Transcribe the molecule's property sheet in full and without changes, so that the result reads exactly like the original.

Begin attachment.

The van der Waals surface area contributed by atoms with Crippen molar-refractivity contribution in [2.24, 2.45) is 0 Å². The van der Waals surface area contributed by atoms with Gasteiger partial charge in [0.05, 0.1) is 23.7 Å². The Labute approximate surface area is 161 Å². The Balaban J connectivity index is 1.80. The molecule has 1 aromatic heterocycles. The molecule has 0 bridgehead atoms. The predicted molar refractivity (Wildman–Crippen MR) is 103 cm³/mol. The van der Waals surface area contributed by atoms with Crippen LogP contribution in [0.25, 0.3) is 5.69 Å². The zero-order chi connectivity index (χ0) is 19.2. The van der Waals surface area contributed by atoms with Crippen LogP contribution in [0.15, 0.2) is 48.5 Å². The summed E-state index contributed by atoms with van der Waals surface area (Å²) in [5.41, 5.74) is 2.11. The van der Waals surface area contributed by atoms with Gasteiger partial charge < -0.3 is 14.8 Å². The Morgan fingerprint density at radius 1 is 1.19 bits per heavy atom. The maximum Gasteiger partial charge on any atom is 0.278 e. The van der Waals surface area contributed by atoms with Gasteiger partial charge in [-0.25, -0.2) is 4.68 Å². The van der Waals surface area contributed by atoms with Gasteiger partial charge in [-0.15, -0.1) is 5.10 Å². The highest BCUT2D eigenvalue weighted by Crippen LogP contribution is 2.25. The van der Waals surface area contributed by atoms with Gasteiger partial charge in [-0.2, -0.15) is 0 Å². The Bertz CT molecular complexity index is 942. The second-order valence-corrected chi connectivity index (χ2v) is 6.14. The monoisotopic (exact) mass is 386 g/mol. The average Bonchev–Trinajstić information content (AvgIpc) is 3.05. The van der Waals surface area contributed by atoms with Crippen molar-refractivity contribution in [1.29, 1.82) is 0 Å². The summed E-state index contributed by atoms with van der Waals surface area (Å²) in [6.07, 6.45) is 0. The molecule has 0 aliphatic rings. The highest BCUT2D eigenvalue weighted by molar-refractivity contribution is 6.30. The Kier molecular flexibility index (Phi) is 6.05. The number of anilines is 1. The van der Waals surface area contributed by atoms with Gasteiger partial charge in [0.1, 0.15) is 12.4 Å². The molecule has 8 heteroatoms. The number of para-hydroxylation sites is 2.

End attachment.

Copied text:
The van der Waals surface area contributed by atoms with Crippen molar-refractivity contribution in [2.24, 2.45) is 0 Å². The van der Waals surface area contributed by atoms with Gasteiger partial charge in [0.05, 0.1) is 23.7 Å². The Labute approximate surface area is 161 Å². The Balaban J connectivity index is 1.80. The molecule has 1 aromatic heterocycles. The molecule has 0 bridgehead atoms. The predicted molar refractivity (Wildman–Crippen MR) is 103 cm³/mol. The van der Waals surface area contributed by atoms with Crippen LogP contribution in [0.25, 0.3) is 5.69 Å². The zero-order chi connectivity index (χ0) is 19.2. The van der Waals surface area contributed by atoms with Crippen LogP contribution in [0.15, 0.2) is 48.5 Å². The summed E-state index contributed by atoms with van der Waals surface area (Å²) in [5.41, 5.74) is 2.11. The van der Waals surface area contributed by atoms with Gasteiger partial charge < -0.3 is 14.8 Å². The Morgan fingerprint density at radius 1 is 1.19 bits per heavy atom. The maximum Gasteiger partial charge on any atom is 0.278 e. The van der Waals surface area contributed by atoms with Gasteiger partial charge in [-0.25, -0.2) is 4.68 Å². The van der Waals surface area contributed by atoms with Gasteiger partial charge in [-0.15, -0.1) is 5.10 Å². The highest BCUT2D eigenvalue weighted by Crippen LogP contribution is 2.25. The van der Waals surface area contributed by atoms with Gasteiger partial charge in [-0.2, -0.15) is 0 Å². The Bertz CT molecular complexity index is 942. The second-order valence-corrected chi connectivity index (χ2v) is 6.14. The monoisotopic (exact) mass is 386 g/mol. The average Bonchev–Trinajstić information content (AvgIpc) is 3.05. The van der Waals surface area contributed by atoms with Crippen molar-refractivity contribution in [1.29, 1.82) is 0 Å². The summed E-state index contributed by atoms with van der Waals surface area (Å²) in [6.07, 6.45) is 0. The molecule has 0 aliphatic rings. The highest BCUT2D eigenvalue weighted by molar-refractivity contribution is 6.30. The Kier molecular flexibility index (Phi) is 6.05. The number of anilines is 1. The van der Waals surface area contributed by atoms with Gasteiger partial charge in [0.1, 0.15) is 12.4 Å². The molecule has 8 heteroatoms. The number of para-hydroxylation sites is 2.